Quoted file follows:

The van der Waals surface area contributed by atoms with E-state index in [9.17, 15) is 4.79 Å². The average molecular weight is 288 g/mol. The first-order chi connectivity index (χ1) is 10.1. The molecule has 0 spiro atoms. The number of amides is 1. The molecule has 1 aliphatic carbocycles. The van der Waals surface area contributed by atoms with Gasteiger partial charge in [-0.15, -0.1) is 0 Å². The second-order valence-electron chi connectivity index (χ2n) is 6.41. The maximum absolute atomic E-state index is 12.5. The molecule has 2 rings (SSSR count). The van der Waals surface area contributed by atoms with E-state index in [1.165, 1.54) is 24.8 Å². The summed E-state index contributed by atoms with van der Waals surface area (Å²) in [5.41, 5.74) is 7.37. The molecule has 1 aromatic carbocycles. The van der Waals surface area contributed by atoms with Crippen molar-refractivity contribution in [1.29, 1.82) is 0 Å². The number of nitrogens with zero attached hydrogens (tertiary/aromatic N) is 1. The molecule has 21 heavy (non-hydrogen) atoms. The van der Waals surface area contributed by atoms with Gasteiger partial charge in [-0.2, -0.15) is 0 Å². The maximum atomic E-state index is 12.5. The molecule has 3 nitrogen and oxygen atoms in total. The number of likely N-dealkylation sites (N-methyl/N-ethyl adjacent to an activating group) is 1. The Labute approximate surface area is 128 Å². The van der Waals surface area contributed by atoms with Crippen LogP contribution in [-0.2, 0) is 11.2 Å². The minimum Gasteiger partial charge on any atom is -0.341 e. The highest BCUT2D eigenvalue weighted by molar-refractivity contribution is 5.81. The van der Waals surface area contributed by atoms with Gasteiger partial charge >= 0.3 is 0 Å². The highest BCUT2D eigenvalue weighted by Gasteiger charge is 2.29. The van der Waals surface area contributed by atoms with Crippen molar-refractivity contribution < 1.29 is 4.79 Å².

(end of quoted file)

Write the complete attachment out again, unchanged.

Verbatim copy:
The van der Waals surface area contributed by atoms with E-state index in [9.17, 15) is 4.79 Å². The average molecular weight is 288 g/mol. The first-order chi connectivity index (χ1) is 10.1. The molecule has 0 spiro atoms. The number of amides is 1. The molecule has 1 aliphatic carbocycles. The van der Waals surface area contributed by atoms with Gasteiger partial charge in [-0.15, -0.1) is 0 Å². The second-order valence-electron chi connectivity index (χ2n) is 6.41. The maximum absolute atomic E-state index is 12.5. The molecule has 2 rings (SSSR count). The van der Waals surface area contributed by atoms with E-state index in [1.165, 1.54) is 24.8 Å². The summed E-state index contributed by atoms with van der Waals surface area (Å²) in [5.41, 5.74) is 7.37. The molecule has 1 aromatic carbocycles. The van der Waals surface area contributed by atoms with Crippen molar-refractivity contribution in [1.29, 1.82) is 0 Å². The number of nitrogens with zero attached hydrogens (tertiary/aromatic N) is 1. The molecule has 21 heavy (non-hydrogen) atoms. The van der Waals surface area contributed by atoms with Gasteiger partial charge in [-0.2, -0.15) is 0 Å². The maximum atomic E-state index is 12.5. The molecule has 3 nitrogen and oxygen atoms in total. The number of likely N-dealkylation sites (N-methyl/N-ethyl adjacent to an activating group) is 1. The Labute approximate surface area is 128 Å². The van der Waals surface area contributed by atoms with Crippen LogP contribution in [-0.2, 0) is 11.2 Å². The minimum Gasteiger partial charge on any atom is -0.341 e. The highest BCUT2D eigenvalue weighted by molar-refractivity contribution is 5.81. The van der Waals surface area contributed by atoms with Gasteiger partial charge >= 0.3 is 0 Å². The highest BCUT2D eigenvalue weighted by Gasteiger charge is 2.29. The van der Waals surface area contributed by atoms with Crippen molar-refractivity contribution < 1.29 is 4.79 Å².